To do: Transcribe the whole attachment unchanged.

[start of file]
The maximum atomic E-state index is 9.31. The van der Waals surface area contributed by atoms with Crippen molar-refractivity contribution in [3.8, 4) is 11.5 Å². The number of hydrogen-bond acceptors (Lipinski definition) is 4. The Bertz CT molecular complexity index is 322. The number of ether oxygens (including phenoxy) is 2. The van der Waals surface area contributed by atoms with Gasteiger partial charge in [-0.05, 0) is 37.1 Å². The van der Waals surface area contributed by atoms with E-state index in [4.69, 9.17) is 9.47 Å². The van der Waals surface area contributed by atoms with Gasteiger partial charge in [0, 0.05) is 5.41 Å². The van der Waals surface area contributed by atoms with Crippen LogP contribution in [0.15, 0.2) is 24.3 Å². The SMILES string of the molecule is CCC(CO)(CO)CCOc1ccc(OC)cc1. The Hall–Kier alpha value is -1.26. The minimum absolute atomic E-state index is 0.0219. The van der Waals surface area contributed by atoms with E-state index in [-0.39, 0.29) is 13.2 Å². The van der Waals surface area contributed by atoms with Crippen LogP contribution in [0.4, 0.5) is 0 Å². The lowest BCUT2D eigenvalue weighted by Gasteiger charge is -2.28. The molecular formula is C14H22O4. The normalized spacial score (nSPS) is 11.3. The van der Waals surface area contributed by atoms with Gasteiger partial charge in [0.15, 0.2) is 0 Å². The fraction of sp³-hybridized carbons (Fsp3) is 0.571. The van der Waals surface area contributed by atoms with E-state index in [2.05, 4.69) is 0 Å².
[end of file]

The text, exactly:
The maximum atomic E-state index is 9.31. The van der Waals surface area contributed by atoms with Crippen molar-refractivity contribution in [3.8, 4) is 11.5 Å². The number of hydrogen-bond acceptors (Lipinski definition) is 4. The Bertz CT molecular complexity index is 322. The number of ether oxygens (including phenoxy) is 2. The van der Waals surface area contributed by atoms with Gasteiger partial charge in [-0.05, 0) is 37.1 Å². The van der Waals surface area contributed by atoms with E-state index in [4.69, 9.17) is 9.47 Å². The van der Waals surface area contributed by atoms with Gasteiger partial charge in [0, 0.05) is 5.41 Å². The van der Waals surface area contributed by atoms with Crippen LogP contribution in [0.15, 0.2) is 24.3 Å². The SMILES string of the molecule is CCC(CO)(CO)CCOc1ccc(OC)cc1. The Hall–Kier alpha value is -1.26. The minimum absolute atomic E-state index is 0.0219. The van der Waals surface area contributed by atoms with E-state index in [-0.39, 0.29) is 13.2 Å². The van der Waals surface area contributed by atoms with Crippen LogP contribution in [0.4, 0.5) is 0 Å². The lowest BCUT2D eigenvalue weighted by Gasteiger charge is -2.28. The molecular formula is C14H22O4. The normalized spacial score (nSPS) is 11.3. The van der Waals surface area contributed by atoms with Gasteiger partial charge in [0.15, 0.2) is 0 Å². The fraction of sp³-hybridized carbons (Fsp3) is 0.571. The van der Waals surface area contributed by atoms with E-state index in [2.05, 4.69) is 0 Å².